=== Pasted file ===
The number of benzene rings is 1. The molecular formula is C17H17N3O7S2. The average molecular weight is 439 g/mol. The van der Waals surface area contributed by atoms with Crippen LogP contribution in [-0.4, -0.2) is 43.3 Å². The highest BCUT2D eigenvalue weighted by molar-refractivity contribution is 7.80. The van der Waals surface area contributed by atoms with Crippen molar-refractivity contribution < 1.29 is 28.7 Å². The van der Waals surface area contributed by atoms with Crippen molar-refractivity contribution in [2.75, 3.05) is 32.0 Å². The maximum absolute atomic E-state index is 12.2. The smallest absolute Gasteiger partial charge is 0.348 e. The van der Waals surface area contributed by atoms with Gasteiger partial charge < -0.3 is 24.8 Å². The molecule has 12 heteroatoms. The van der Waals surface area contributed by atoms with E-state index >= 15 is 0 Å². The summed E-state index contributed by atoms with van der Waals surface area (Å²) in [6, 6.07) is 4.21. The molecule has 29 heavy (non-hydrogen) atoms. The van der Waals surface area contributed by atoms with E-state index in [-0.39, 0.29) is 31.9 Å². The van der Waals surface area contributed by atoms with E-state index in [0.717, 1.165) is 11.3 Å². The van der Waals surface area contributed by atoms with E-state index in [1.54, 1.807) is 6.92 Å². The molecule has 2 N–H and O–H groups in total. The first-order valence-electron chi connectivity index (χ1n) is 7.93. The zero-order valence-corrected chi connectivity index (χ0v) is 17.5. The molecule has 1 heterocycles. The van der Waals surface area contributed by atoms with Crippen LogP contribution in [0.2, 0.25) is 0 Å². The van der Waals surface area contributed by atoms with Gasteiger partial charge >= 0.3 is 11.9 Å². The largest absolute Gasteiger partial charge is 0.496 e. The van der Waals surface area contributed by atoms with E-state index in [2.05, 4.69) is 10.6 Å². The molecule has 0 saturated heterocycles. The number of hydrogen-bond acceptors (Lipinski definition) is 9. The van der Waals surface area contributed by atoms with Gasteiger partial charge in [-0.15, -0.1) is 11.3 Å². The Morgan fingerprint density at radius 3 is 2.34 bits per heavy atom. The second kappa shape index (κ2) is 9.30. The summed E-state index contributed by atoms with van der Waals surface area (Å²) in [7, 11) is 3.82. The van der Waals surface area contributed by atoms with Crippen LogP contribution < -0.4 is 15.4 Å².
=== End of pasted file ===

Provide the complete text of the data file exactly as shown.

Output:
The number of benzene rings is 1. The molecular formula is C17H17N3O7S2. The average molecular weight is 439 g/mol. The van der Waals surface area contributed by atoms with Crippen LogP contribution in [-0.4, -0.2) is 43.3 Å². The highest BCUT2D eigenvalue weighted by molar-refractivity contribution is 7.80. The van der Waals surface area contributed by atoms with Crippen molar-refractivity contribution < 1.29 is 28.7 Å². The van der Waals surface area contributed by atoms with Crippen molar-refractivity contribution in [2.75, 3.05) is 32.0 Å². The maximum absolute atomic E-state index is 12.2. The smallest absolute Gasteiger partial charge is 0.348 e. The van der Waals surface area contributed by atoms with Gasteiger partial charge < -0.3 is 24.8 Å². The molecule has 12 heteroatoms. The van der Waals surface area contributed by atoms with E-state index >= 15 is 0 Å². The summed E-state index contributed by atoms with van der Waals surface area (Å²) in [6, 6.07) is 4.21. The molecule has 29 heavy (non-hydrogen) atoms. The van der Waals surface area contributed by atoms with E-state index in [-0.39, 0.29) is 31.9 Å². The van der Waals surface area contributed by atoms with E-state index in [0.717, 1.165) is 11.3 Å². The van der Waals surface area contributed by atoms with E-state index in [1.54, 1.807) is 6.92 Å². The molecule has 2 N–H and O–H groups in total. The first-order valence-electron chi connectivity index (χ1n) is 7.93. The zero-order valence-corrected chi connectivity index (χ0v) is 17.5. The molecule has 1 heterocycles. The van der Waals surface area contributed by atoms with Crippen LogP contribution in [0.2, 0.25) is 0 Å². The van der Waals surface area contributed by atoms with Gasteiger partial charge >= 0.3 is 11.9 Å². The largest absolute Gasteiger partial charge is 0.496 e. The van der Waals surface area contributed by atoms with E-state index in [2.05, 4.69) is 10.6 Å². The molecule has 0 saturated heterocycles. The number of hydrogen-bond acceptors (Lipinski definition) is 9. The van der Waals surface area contributed by atoms with Gasteiger partial charge in [-0.15, -0.1) is 11.3 Å². The Morgan fingerprint density at radius 3 is 2.34 bits per heavy atom. The second kappa shape index (κ2) is 9.30. The summed E-state index contributed by atoms with van der Waals surface area (Å²) in [7, 11) is 3.82. The van der Waals surface area contributed by atoms with Crippen LogP contribution < -0.4 is 15.4 Å².